In the second section of Chapter 1, which is entitled “Science in Human Life,” the authors define science and make various claims for it. “Science is one of the most impressive knowledge-gathering projects in human history, providing an astounding amount of information about the world and promising much more.” And further, “Science is an important expression of the human drive to understand the physical universe – how it is structured and how it works – and it remains the most productive method to that end that humans have thus far conceived.” With all that, Christians can readily and enthusiastically agree. But, in relation to the discussion between science and religion, that is irrelevant.
To begin with, religion is not principally a “knowledge-gathering project” like science is. Religion seeks principally to answer the how question, not the what question. Religion principally seeks wisdom, not bare knowledge and facts. Greek philosophy inserted the question of “what is true” into Western culture. But biblical religion is almost entirely about “what to do,” that is to say, how shall humans act in and react to the world they live in? Of course, facts and knowledge of the physical universe are useful for this quest and also raise a whole range of ethical issues to which biblical religion must respond. Science seeks facts and knowledge. Religion seeks meaning. Nuclear power is a discovery and invention of science. It has enormous power to create and to destroy. Science, qua science, cannot provide guidance on what this means for humans or for what to do with nuclear power. That has to come from elsewhere.
In addition, the fact that science limits itself, very appropriately, to understanding the physical universe puts its aim and ambition out of essential conflict with religion. Religion’s main interest is not principally or even largely understanding how the physical universe works. Religion’s view of the physical universe is more about what it means for human life. Its approach to the physical universe is largely phenomenological. See for example the marvelous descriptions of nature and the physical universe in Job 38-41. This speech is the longest in the mouth of God in the entire Bible.
The authors also highlight science’s claim to objectivity in its approach to the physical universe, and this is laudable and necessary to the scientific enterprise, although difficult for any human to achieve in full measure. Religion makes no such claim. Indeed, religion is emphatically about the acting subject, not the receiving object.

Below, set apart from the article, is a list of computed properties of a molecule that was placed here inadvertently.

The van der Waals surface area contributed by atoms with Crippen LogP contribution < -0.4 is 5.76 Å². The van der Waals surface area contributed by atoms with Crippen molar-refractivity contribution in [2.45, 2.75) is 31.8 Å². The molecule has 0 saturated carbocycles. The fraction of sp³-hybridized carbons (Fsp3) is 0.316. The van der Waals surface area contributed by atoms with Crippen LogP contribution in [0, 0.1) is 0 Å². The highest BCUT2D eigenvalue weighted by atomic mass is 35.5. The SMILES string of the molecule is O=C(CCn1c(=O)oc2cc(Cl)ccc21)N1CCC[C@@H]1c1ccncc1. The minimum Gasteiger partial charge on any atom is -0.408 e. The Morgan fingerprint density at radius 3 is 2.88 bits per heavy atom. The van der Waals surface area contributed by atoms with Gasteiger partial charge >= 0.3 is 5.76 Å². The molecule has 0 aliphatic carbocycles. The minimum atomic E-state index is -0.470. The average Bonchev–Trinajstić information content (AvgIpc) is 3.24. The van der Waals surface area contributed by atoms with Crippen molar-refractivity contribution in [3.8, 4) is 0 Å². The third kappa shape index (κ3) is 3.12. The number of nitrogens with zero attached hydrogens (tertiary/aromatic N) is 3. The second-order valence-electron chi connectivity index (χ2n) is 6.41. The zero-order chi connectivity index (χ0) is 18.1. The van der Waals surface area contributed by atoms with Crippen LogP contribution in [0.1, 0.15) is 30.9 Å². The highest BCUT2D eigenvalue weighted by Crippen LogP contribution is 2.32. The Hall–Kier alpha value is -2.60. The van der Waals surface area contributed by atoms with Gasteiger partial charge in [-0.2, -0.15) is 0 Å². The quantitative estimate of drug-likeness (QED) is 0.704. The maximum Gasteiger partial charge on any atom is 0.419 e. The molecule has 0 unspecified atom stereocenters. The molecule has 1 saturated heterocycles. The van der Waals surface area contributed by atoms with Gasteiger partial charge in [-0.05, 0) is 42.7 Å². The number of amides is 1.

The authors also stress the point that science must assume that there are causes for the phenomena they observe. This seems an unnecessary claim because religion also looks for causes. Science rightfully pursues the physical causes of physical phenomena while religion’s remit embraces all of that, and also includes and concentrates on personal, subjective, social, and metaphysical causation.
The last chapter of the book, titled “Humanity, Religion and the Environment,” is in some ways the best and is least troubled by the epistemological concerns outlined above. Neither biology nor science occur in the title of the chapter, and biology/science are not given the privileged position of other chapters. This final chapter has all the markings of a solid humanities style discussion of issues that are truly comparable. None of the elements is itself an academic discipline. And there is the important recognition that the Western attitude to nature originates more from Greek thinking than from the Hebrew thinking of the Old Testament. (235)
Conclusion and Recommendation
This reviewer recommends Biology, Religion, and Philosophy for its intended purpose, namely to serve as an introduction to the overall subject matter for upper-level undergraduates, graduate students, scholars, and interested general readers.
Howard Andersen, PhD, Professor Emeritus of Biblical Languages, holds a BSc in Math and Physics from the University of British Columbia and PhD in New Testament Studies from Manchester University. He recently retired as Academic Dean of Northwest Baptist Seminary.
Howard G. Andersen, review of Biology, Religion, and Philosophy: An Introduction, Michael L. Peterson and Dennis R. Venema, Northwest Institute for Ministry Education Research, www.nimer.ca, (November 1, 2022).
 “Michael Ruse,” Wikipedia, Accessed 8 July 2022.
 Dennis R. Venema and Scot McKnight, Adam and the Genome (Brazos Press, 2017).
 It could be argued that Theology, also an academic discipline with, by definition, unlimited scope, should have replaced Philosophy but this would be an entirely different project from what the book actually is.
 I.G. Barbour, Religion and Science: Historical and Contemporary Issues (New York: HarperOne, 1997), 77-105.
 Richard Dawkins, Sam Harris, Christopher Hitchens (now deceased), and Daniel Dennett, the self-styled “four horsemen of the apocalypse.”
 “A human phenomenon that is constituted by a set of beliefs, actions, and experiences, both personal and collective, organized around the concept of an ultimate reality that inspires or requires a certain response like devotion, worship, or focused life orientation.”
 Walter Brueggemann, Theology of the Old Testament: Testimony, Dispute, Advocacy (Minneapolis: Fortress Press, 1997. John Goldingay, Old Testament Theology: Israel’s Gospel. Volume One. (Downers Grove, IL: IVP Academic, 2003). Bruce K. Waltke, An Old Testament Theology, (Grand Rapids: Zondervan Academic., 2007).